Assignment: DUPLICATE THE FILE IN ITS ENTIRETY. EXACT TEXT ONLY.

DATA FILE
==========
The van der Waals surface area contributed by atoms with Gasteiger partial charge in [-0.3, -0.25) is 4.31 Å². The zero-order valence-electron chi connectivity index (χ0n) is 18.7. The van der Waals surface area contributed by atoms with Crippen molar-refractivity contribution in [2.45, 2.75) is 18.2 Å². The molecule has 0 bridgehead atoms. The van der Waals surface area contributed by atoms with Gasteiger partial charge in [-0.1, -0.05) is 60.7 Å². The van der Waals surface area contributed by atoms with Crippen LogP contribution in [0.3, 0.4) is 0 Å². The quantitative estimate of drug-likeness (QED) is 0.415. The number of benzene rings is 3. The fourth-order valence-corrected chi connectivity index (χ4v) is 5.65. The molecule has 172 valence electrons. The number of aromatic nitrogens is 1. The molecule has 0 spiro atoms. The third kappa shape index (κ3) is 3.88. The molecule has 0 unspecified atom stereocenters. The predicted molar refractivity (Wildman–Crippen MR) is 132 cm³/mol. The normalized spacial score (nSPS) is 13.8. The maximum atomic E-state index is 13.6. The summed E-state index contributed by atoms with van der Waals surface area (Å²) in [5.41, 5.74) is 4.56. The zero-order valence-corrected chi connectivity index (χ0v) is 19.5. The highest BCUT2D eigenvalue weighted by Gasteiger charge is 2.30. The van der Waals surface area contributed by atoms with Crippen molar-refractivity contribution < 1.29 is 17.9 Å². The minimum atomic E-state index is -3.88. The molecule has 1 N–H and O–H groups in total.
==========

The van der Waals surface area contributed by atoms with Gasteiger partial charge in [-0.3, -0.25) is 4.31 Å². The zero-order valence-electron chi connectivity index (χ0n) is 18.7. The van der Waals surface area contributed by atoms with Crippen molar-refractivity contribution in [2.45, 2.75) is 18.2 Å². The molecule has 0 bridgehead atoms. The van der Waals surface area contributed by atoms with Gasteiger partial charge in [-0.1, -0.05) is 60.7 Å². The van der Waals surface area contributed by atoms with Crippen LogP contribution in [0.3, 0.4) is 0 Å². The quantitative estimate of drug-likeness (QED) is 0.415. The number of benzene rings is 3. The fourth-order valence-corrected chi connectivity index (χ4v) is 5.65. The molecule has 172 valence electrons. The number of aromatic nitrogens is 1. The molecule has 0 spiro atoms. The third kappa shape index (κ3) is 3.88. The molecule has 0 unspecified atom stereocenters. The predicted molar refractivity (Wildman–Crippen MR) is 132 cm³/mol. The normalized spacial score (nSPS) is 13.8. The maximum atomic E-state index is 13.6. The summed E-state index contributed by atoms with van der Waals surface area (Å²) in [5.41, 5.74) is 4.56. The zero-order valence-corrected chi connectivity index (χ0v) is 19.5. The highest BCUT2D eigenvalue weighted by Gasteiger charge is 2.30. The van der Waals surface area contributed by atoms with Crippen molar-refractivity contribution < 1.29 is 17.9 Å². The minimum atomic E-state index is -3.88. The molecule has 1 N–H and O–H groups in total.